There is no hiss in the recording and Elvis and instruments can be heard clearly, but spoken parts are a little difficult to understand.

The up-tempo "Long Tall Sally" is followed by a brief introduction by Elvis of one of his latest records, "Don't Cry Daddy". This version has a committed Elvis following closely the original version making it more enjoyable than future rushed renditions.

The routine "Sumbitch" Ed Sullivan speech is followed by a powerful "Hound Dog" featuring a killer guitar solo by James Burton.

Bob Lanning's work on drums is tasteful and correct throughout the concert as is Glen Hardin's piano, though the latter is not loud enough in the mix.

"Love Me Tender" is shorter than the August versions to come making it more enjoyable, and is followed by incomplete versions of "Kentucky Rain" and "Let It Be Me", probably due to the taper switching the cassette on the recorder.

"You're the king!" a fan yells while Elvis reaches for the high notes at the end of "I Can't Stop Loving You". These are the little things that make an audience recording nice to hear.

"Walk a Mile in My Shoes" is very similar to the version released in "On Stage" and is tied together with "In the Ghetto". The latter is not as good as the 1969 live versions but Elvis is commited throughout the performance.

Another song new to Elvis' live concert in this season was Neil Diamond's "Sweet Caroline". It features great bass work by Jerry Scheff and a flawless vocal by Elvis.

After "Polk Salad Annie", Elvis catches his breath back while introducing the celebrities in the audience before launching the showstopper "Suspicious Minds".

Sadly, the Introductions are incomplete and "Can't Help Falling in Love" brings the show to an end.

Bonus tracks sound similar to the main concert on the CD, perhaps a little worse with slight distortion. As the main concert, the show featured as bonus is also unreleased.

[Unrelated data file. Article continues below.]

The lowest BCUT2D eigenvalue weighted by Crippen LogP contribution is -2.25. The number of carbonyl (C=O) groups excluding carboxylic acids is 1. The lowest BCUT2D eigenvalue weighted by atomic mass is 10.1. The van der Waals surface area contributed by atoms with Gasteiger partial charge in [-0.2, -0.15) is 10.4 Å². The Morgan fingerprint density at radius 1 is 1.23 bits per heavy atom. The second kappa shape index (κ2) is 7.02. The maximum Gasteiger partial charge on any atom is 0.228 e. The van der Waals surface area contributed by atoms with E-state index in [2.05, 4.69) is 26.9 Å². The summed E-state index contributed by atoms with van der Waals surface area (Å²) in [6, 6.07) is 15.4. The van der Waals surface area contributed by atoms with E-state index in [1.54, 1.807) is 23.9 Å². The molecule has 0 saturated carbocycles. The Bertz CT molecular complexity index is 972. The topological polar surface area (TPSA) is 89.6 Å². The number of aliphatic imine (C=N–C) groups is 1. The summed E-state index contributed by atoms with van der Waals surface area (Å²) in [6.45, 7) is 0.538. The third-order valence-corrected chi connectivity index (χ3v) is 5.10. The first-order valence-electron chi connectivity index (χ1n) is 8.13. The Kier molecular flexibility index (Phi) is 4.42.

This time we hear a complete performance of "Let It Be Me" that is flawlessly performed and very close to the "On Stage" version. This song would be dropped from the set list at the season's end.

A "Walk a Mile in My Shoes" false start leads to a powerful "See See Rider" featuring another great solo by James Burton.

Another version of "Sweet Caroline", a little sloppier than the one in the main concert, is followed by "Polk Salad Annie" and "Long Tall Sally".

These versions don't differ much from the ones recorded the following day but are nice to have.

"Don't Cry Daddy" and a complete "Kentucky Rain" close the bonus tracks section and the CD.

It's hard to recommend this CD when we already have great multitrack, soundboard and superior audience recordings from this Vegas season. But the concert itself is very good and the bonus tracks make up for the short playing time of the main show.

In conclusion, if you have to have it all, you won't regret having "Let It Be Me" in your shelf and who knows, you might give it a spin every once in a while.

(c) Javilu - August 9, 2010